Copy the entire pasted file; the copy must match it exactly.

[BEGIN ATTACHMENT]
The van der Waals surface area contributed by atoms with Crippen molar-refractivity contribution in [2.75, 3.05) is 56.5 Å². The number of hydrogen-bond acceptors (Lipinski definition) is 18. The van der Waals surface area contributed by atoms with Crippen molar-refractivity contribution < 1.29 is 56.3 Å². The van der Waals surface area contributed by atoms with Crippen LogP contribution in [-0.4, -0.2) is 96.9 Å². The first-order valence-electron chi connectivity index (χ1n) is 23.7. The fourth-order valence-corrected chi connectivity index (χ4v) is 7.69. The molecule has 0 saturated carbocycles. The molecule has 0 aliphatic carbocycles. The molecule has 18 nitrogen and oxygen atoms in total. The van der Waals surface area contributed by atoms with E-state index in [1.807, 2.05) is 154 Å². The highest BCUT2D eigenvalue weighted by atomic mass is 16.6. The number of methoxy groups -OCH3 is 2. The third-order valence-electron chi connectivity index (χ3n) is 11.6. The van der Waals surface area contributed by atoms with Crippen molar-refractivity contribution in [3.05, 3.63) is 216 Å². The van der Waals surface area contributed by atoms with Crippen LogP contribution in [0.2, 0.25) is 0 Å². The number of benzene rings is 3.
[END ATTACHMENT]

The van der Waals surface area contributed by atoms with Crippen molar-refractivity contribution in [2.75, 3.05) is 56.5 Å². The number of hydrogen-bond acceptors (Lipinski definition) is 18. The van der Waals surface area contributed by atoms with Crippen molar-refractivity contribution < 1.29 is 56.3 Å². The van der Waals surface area contributed by atoms with Crippen LogP contribution in [-0.4, -0.2) is 96.9 Å². The first-order valence-electron chi connectivity index (χ1n) is 23.7. The fourth-order valence-corrected chi connectivity index (χ4v) is 7.69. The molecule has 0 saturated carbocycles. The molecule has 0 aliphatic carbocycles. The molecule has 18 nitrogen and oxygen atoms in total. The van der Waals surface area contributed by atoms with E-state index in [1.807, 2.05) is 154 Å². The highest BCUT2D eigenvalue weighted by atomic mass is 16.6. The number of methoxy groups -OCH3 is 2. The third-order valence-electron chi connectivity index (χ3n) is 11.6. The van der Waals surface area contributed by atoms with Crippen molar-refractivity contribution in [3.05, 3.63) is 216 Å². The van der Waals surface area contributed by atoms with Crippen LogP contribution in [0.2, 0.25) is 0 Å². The number of benzene rings is 3.